Pietro Luraschi, WildLife Experiences
I was born in Italy, from a family of engineers, left home to follow my dream, worked for the last 13 years, guiding in the wildest of Africa’s and especially Tanzania’s protected areas like the Selous Game Reserve and Ruaha National Park.The deep feelings given by a walk in the bush brought me also to work as a walking guide first in the Greater Kruger and then again in southern Tanzania.
My desire to guide, exploring and improving my understanding of nature, has allowed me to work in different wilderness areas throughout East Africa, the horn of Africa and Southern Africa. I guided safaris to Ethiopia, Eritrea, Uganda, Kenya, Namibia, South Africa and Tanzania.
Training has been a natural progression and a way of giving back to a profession that has given me so much. I trained guides in Kenya and Tanzania. I also trains Tanzania national park rangers for walking safari.
Now I am Asilia Tanzania head guide and head guide trainer, a job that allows me to work with many different guides and in many different places, trying to make the difference in raising the guides standard and giving them extra passion and motivation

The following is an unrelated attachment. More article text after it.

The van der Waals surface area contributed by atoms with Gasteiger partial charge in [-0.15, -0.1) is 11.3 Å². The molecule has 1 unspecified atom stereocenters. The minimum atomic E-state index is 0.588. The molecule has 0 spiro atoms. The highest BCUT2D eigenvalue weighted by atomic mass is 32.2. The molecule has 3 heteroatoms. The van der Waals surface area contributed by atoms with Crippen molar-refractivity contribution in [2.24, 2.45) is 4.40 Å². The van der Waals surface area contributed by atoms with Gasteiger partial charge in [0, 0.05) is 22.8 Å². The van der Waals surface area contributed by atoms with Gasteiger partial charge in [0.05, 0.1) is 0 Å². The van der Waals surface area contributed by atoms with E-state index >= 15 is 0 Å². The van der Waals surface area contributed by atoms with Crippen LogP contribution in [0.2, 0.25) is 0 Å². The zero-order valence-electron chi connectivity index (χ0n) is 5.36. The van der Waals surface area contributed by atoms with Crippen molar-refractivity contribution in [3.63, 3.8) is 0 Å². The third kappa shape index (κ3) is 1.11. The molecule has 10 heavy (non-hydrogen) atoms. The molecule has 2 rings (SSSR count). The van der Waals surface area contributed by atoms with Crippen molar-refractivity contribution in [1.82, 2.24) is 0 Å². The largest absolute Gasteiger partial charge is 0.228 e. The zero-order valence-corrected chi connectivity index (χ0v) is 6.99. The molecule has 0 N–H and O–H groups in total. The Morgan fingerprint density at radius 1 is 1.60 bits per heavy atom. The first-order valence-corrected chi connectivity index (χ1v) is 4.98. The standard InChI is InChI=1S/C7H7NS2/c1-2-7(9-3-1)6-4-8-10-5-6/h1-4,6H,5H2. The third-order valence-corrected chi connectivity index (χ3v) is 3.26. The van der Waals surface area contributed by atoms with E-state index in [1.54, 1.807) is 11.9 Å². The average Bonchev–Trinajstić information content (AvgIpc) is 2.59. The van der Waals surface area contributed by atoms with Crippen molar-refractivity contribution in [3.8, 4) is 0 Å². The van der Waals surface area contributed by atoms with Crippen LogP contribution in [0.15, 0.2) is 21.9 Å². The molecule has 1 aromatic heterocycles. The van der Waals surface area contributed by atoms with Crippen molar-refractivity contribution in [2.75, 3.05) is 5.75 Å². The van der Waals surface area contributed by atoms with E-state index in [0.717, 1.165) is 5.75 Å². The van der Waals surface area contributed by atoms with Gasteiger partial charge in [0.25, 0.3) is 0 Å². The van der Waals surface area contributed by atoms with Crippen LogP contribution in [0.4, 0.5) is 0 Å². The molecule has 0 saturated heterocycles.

As a private guide I lead guests to the most incredible places helping them to understand the hidden links that rule the life in the bush. Photography is another keen interest that complements my guiding.
I am accredited with Fgasa as a Level 3 guide and Trails guide (1st rifle) and fluent in Ki-swahili
The joy of waking up to the sounds of the bush, the wonder of discovering every day a bit more
of these incredible places, the desire of sharing and helping other people to understand the language of the bush ties me to this continent, this profession, and this life style.
Discover My Africa
No wildebeest on the south side of the river, thousands of them on the Lamai wedge. For days they have being coming down to drink and back into the open plains close to the Kenyan border. South of the mara river was all burnt but slowly a beautiful green flush is growing, it must be an […]
Good news, when there is an effort in conservation of the smallest and less visible species the hope..